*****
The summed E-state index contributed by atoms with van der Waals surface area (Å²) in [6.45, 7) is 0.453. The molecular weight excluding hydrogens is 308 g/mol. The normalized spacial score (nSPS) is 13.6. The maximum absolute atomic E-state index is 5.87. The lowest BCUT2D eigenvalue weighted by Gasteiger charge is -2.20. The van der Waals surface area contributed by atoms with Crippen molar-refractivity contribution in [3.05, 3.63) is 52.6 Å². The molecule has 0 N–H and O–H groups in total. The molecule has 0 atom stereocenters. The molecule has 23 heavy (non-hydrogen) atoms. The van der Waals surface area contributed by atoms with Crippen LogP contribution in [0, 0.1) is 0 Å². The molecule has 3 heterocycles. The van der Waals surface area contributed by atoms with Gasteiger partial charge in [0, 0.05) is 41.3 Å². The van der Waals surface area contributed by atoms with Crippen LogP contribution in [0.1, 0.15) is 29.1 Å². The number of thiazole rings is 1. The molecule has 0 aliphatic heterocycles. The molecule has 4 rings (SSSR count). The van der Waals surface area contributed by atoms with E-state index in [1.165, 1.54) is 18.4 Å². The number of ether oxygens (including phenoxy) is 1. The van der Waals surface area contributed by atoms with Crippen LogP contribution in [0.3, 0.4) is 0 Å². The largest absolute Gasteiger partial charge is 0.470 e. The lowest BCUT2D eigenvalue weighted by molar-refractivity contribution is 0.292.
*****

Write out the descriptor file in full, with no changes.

The summed E-state index contributed by atoms with van der Waals surface area (Å²) in [6.45, 7) is 0.453. The molecular weight excluding hydrogens is 308 g/mol. The normalized spacial score (nSPS) is 13.6. The maximum absolute atomic E-state index is 5.87. The lowest BCUT2D eigenvalue weighted by Gasteiger charge is -2.20. The van der Waals surface area contributed by atoms with Crippen molar-refractivity contribution in [3.05, 3.63) is 52.6 Å². The molecule has 0 N–H and O–H groups in total. The molecule has 0 atom stereocenters. The molecule has 23 heavy (non-hydrogen) atoms. The van der Waals surface area contributed by atoms with Crippen LogP contribution in [0, 0.1) is 0 Å². The molecule has 3 heterocycles. The van der Waals surface area contributed by atoms with Gasteiger partial charge in [0, 0.05) is 41.3 Å². The van der Waals surface area contributed by atoms with Crippen LogP contribution in [0.1, 0.15) is 29.1 Å². The number of thiazole rings is 1. The molecule has 0 aliphatic heterocycles. The molecule has 4 rings (SSSR count). The van der Waals surface area contributed by atoms with E-state index in [1.165, 1.54) is 18.4 Å². The number of ether oxygens (including phenoxy) is 1. The van der Waals surface area contributed by atoms with Crippen LogP contribution in [0.3, 0.4) is 0 Å². The largest absolute Gasteiger partial charge is 0.470 e. The lowest BCUT2D eigenvalue weighted by molar-refractivity contribution is 0.292.